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The Hon John Edward Jenkinson (1858 – 29 November 1937) was a member of the New Zealand Legislative Council. Active with trade unions for all his life, he was appointed to the Legislative Council in 1892 by the Liberal Government to achieve a Government majority, and he served until 1914.
Jenkinson is a son of John Hartley Jenkinson, who emigrated to Dunedin in the early 1840s. Jenkinson senior was the first jettykeeper at the harbour of that city. Subsequently he moved to Balclutha, where, at various times, he was chairman of the road board, school committee, and county council. His mother was Jane Jenkinson (née Mathews).
Jenkinson junior was born in Dunedin in 1858 and appears on the Presbyterian baptism roll of that year. He was educated at various schools in the Otago Region, and completed his studies under J. B. Park, of the South School, Dunedin. On leaving school in 1875, he was employed by Sparrow and Co., at the Dunedin Foundry, and served an apprenticeship of five years to boilermaking and iron shipbuilding. Jenkinson occupied rooms on the third floor of a building in The Octagon, Dunedin where a fire on 8 September 1879 killed thirteen people, and after narrowly escaping through the staircase, he returned upstairs with his room mate, where they found a woman and brought her out.
Three months after joining the Dunedin Boilermakers' Union he was elected president of that body, and visited Australia to represent New Zealand at a conference with New South Wales, Victorian, and South Australian representatives, concerning the formation of an Australasian Federation of Boilermakers' Unions.
After returning to New Zealand in 1884, Jenkinson turned his attention to farming, and later on to gold digging. Subsequently he went to Wellington, where he engaged in his trade, and assisted to form the first Wellington Boilermakers' Union. On returning to his old employers in Dunedin he was re-elected president of the Dunedin Boilermakers' Union, and assisted in forming the Trades Council. In 1886 he accepted employment in the Addington Railway Workshops, but left in the following year as a protest against the system of piecework, which was shortly afterwards abolished. Jenkinson returned to the Addington Workshops in 1888, and took an active part in the formation of the Christchurch Boilermakers' Union, of which he was secretary for several years, and afterwards president and also treasurer. He advocated and inaugurated scientific lectures under the auspices of the Union, and was successful in having the study of boilermaking promoted in the Canterbury School of Engineering. Jenkinson assisted in forming the Amalgamated Society of Railway Servants, and was a delegate from the Canterbury branch, at the first conference. He was one of the founders of the Canterbury Trades Council, and was successively its vice-president, president, and treasurer. Jenkinson helped to form the first Labour Day Demonstration Committee, of which he was treasurer for many years and a trustee. He was the first president of the Kingsley Club, which was formed for social unity, and he is president and honorary life member of the Tailoresses' Union.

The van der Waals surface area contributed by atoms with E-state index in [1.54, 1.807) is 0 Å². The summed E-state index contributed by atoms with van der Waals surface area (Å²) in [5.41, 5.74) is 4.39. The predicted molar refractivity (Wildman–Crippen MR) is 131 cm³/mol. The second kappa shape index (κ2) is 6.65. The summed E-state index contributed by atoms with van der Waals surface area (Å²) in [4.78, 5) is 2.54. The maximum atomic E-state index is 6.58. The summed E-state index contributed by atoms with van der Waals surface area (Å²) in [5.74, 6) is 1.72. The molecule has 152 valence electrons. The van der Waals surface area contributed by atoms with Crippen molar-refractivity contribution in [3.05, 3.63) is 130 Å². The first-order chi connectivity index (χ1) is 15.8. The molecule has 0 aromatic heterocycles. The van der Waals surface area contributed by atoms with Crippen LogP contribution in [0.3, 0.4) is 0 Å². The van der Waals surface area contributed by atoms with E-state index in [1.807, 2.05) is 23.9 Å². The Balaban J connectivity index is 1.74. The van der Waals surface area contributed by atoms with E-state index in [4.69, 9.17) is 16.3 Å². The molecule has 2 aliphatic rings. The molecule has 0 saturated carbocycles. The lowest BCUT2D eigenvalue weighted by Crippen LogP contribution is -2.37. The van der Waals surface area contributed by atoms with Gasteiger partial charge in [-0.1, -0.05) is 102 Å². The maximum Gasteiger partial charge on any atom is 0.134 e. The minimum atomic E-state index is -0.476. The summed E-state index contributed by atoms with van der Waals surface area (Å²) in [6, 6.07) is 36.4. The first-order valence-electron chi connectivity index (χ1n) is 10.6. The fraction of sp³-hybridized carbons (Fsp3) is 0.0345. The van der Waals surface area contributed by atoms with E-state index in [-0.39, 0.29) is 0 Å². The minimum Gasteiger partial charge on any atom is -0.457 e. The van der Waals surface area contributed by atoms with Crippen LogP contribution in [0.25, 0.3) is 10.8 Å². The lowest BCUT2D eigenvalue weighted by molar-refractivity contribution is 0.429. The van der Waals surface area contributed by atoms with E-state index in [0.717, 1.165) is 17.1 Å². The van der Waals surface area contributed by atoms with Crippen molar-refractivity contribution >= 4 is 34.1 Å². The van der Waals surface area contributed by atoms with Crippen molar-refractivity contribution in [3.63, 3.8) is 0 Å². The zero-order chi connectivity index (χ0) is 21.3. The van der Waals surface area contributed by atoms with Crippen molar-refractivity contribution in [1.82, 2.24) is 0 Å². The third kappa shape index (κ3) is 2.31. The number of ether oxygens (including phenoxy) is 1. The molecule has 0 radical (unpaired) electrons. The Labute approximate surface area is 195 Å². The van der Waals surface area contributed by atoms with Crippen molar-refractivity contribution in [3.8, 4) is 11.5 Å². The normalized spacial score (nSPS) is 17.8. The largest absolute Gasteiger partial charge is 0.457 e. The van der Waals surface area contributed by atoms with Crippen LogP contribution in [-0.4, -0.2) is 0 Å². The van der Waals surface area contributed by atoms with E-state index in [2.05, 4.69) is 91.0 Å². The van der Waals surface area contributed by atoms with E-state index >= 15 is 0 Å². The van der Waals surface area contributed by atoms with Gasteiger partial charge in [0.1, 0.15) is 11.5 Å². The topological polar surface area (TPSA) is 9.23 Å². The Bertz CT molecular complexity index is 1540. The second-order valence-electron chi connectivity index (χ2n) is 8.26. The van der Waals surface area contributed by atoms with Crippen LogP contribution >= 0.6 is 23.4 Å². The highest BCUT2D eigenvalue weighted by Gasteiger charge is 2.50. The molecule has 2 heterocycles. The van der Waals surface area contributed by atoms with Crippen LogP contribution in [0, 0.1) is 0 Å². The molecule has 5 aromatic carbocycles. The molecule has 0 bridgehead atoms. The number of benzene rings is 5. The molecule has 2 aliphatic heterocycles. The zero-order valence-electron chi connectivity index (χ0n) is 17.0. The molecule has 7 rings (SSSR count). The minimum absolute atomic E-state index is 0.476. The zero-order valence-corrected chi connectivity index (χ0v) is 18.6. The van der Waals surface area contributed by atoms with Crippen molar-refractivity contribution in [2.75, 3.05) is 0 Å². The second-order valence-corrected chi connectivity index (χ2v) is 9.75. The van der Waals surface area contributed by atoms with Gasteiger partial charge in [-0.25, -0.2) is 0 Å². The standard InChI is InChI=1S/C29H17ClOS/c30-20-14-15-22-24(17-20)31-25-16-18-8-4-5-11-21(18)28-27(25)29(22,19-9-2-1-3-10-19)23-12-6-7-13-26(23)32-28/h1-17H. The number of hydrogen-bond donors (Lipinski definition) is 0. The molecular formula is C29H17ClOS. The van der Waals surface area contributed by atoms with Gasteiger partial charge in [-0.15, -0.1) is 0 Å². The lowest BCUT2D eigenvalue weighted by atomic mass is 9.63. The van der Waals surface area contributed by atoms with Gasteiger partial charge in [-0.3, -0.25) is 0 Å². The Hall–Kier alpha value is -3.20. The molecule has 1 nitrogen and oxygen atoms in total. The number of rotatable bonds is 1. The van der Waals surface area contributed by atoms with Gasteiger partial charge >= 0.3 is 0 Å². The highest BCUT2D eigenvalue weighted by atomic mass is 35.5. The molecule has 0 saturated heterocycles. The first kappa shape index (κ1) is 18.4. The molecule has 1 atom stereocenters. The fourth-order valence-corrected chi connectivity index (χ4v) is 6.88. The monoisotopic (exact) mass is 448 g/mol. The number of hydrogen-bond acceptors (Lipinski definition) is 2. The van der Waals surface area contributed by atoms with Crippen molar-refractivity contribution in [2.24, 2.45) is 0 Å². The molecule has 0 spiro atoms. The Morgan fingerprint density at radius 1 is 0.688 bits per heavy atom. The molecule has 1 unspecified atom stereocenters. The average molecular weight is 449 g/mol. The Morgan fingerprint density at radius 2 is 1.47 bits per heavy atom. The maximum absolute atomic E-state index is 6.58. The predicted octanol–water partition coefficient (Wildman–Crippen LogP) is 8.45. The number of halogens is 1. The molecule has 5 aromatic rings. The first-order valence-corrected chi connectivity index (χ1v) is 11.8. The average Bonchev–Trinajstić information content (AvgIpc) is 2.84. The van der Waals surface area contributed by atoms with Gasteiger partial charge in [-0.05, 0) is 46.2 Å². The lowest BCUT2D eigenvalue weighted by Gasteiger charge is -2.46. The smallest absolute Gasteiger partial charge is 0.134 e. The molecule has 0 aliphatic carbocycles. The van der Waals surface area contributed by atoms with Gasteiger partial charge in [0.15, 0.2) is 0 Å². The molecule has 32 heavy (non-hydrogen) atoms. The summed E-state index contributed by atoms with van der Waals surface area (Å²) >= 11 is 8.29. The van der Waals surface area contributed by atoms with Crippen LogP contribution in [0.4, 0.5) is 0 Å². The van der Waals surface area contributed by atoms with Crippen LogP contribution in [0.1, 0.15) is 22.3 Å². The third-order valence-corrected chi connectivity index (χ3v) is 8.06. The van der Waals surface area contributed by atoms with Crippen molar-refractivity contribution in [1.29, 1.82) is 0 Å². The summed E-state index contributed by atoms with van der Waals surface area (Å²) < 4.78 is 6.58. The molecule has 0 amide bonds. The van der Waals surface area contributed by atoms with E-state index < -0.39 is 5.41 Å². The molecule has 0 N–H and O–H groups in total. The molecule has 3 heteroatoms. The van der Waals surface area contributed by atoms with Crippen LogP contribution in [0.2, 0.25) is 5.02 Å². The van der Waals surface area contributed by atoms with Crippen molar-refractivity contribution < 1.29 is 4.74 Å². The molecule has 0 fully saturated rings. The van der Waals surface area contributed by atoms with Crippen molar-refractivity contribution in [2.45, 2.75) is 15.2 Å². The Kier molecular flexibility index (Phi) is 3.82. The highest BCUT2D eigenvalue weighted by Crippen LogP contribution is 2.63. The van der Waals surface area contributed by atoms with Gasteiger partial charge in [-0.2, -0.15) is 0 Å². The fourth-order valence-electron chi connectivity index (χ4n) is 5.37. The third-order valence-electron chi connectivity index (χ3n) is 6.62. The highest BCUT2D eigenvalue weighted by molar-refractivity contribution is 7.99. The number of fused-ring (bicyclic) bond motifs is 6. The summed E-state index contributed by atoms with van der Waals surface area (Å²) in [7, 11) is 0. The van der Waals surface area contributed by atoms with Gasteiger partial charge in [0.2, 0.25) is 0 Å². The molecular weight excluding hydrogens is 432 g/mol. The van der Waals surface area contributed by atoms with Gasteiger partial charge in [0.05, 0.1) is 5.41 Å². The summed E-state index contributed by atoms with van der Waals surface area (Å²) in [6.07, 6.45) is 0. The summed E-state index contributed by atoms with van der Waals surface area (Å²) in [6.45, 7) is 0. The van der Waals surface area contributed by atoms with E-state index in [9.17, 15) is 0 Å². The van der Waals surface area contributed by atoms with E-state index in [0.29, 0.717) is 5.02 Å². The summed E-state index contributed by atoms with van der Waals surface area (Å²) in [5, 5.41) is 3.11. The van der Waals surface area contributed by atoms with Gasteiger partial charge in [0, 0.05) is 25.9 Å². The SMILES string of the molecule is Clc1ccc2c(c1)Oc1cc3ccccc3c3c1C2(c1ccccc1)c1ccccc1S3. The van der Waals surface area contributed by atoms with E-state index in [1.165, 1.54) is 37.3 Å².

Jenkinson was appointed to the Legislative Council on 15 October 1892. He was one of several appointees by the Liberal Government to achieve a Government majority. He resigned on 27 May 1893, but was reappointed only two weeks later on 6 June. Appointments were for seven year periods, and he was reappointed on 6 June 1900 and 1 July 1907. He retired from the Legislative Council on 30 June 1914.
He was married on 3 July 1890 at Church of St Michael and All Angels, Christchurch to Annie, daughter of James Eaton of Christchurch and his wife Harriett Eaton (née Miles). John Hay, who successfully lobbied for the establishment of Fiordland National Park, was a brother in law. Annie Jenkinson died aged 50 years, and was buried at Karori Cemetery on 3 November 1915. He remarried on 30 September 1919, to Nellie McCredie, the daughter of Colonel Matthew McCredie.
He was a Justice of the Peace and also an Official Visitor to the Sunnyside Asylum. In 1901, Jenkinson lived in Wellington, where he owned the New Zealand Cycle Works. He later lived in Feilding, but returned to Wellington for the last three years of his life. He died in Wellington on 29 November 1937, aged 79. He was buried at Karori Cemetery next to his first wife on 30 November. He was survived by his second wife and his son Edgar, whilst his son Horace (1893–1917) was killed in action in France in World War I.